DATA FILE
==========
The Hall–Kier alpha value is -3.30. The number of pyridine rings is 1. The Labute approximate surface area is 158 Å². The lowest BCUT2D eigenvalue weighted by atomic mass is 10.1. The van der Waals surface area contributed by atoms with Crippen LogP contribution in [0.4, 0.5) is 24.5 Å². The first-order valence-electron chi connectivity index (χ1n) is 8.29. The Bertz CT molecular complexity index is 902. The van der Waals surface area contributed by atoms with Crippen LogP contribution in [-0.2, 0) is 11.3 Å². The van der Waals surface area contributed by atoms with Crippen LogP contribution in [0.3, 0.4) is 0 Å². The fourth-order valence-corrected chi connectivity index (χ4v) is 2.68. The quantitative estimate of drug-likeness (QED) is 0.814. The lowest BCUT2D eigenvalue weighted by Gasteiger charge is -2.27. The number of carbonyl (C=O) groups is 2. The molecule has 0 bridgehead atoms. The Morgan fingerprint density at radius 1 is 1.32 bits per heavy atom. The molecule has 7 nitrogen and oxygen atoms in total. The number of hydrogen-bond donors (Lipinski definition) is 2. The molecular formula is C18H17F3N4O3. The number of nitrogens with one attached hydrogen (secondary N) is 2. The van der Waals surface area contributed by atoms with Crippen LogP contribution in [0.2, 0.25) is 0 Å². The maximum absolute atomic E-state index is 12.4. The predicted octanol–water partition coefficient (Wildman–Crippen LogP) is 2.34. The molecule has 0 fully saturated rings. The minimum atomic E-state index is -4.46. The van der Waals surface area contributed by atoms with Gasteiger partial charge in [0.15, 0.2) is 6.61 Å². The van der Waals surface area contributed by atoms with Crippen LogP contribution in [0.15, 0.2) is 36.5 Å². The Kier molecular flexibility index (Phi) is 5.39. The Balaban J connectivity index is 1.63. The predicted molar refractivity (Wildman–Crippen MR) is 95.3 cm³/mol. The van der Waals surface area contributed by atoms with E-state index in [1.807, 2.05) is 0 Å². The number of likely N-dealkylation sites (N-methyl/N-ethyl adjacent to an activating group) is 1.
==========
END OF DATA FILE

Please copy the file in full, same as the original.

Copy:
The Hall–Kier alpha value is -3.30. The number of pyridine rings is 1. The Labute approximate surface area is 158 Å². The lowest BCUT2D eigenvalue weighted by atomic mass is 10.1. The van der Waals surface area contributed by atoms with Crippen LogP contribution in [0.4, 0.5) is 24.5 Å². The first-order valence-electron chi connectivity index (χ1n) is 8.29. The Bertz CT molecular complexity index is 902. The van der Waals surface area contributed by atoms with Crippen LogP contribution in [-0.2, 0) is 11.3 Å². The van der Waals surface area contributed by atoms with Crippen LogP contribution in [0.3, 0.4) is 0 Å². The fourth-order valence-corrected chi connectivity index (χ4v) is 2.68. The quantitative estimate of drug-likeness (QED) is 0.814. The lowest BCUT2D eigenvalue weighted by Gasteiger charge is -2.27. The number of carbonyl (C=O) groups is 2. The molecule has 0 bridgehead atoms. The Morgan fingerprint density at radius 1 is 1.32 bits per heavy atom. The molecule has 7 nitrogen and oxygen atoms in total. The number of hydrogen-bond donors (Lipinski definition) is 2. The molecular formula is C18H17F3N4O3. The number of nitrogens with one attached hydrogen (secondary N) is 2. The van der Waals surface area contributed by atoms with Crippen LogP contribution in [0.2, 0.25) is 0 Å². The maximum absolute atomic E-state index is 12.4. The predicted octanol–water partition coefficient (Wildman–Crippen LogP) is 2.34. The molecule has 0 fully saturated rings. The minimum atomic E-state index is -4.46. The van der Waals surface area contributed by atoms with Gasteiger partial charge in [0.15, 0.2) is 6.61 Å². The van der Waals surface area contributed by atoms with Crippen LogP contribution in [0.15, 0.2) is 36.5 Å². The Kier molecular flexibility index (Phi) is 5.39. The Balaban J connectivity index is 1.63. The predicted molar refractivity (Wildman–Crippen MR) is 95.3 cm³/mol. The van der Waals surface area contributed by atoms with E-state index in [1.807, 2.05) is 0 Å². The number of likely N-dealkylation sites (N-methyl/N-ethyl adjacent to an activating group) is 1.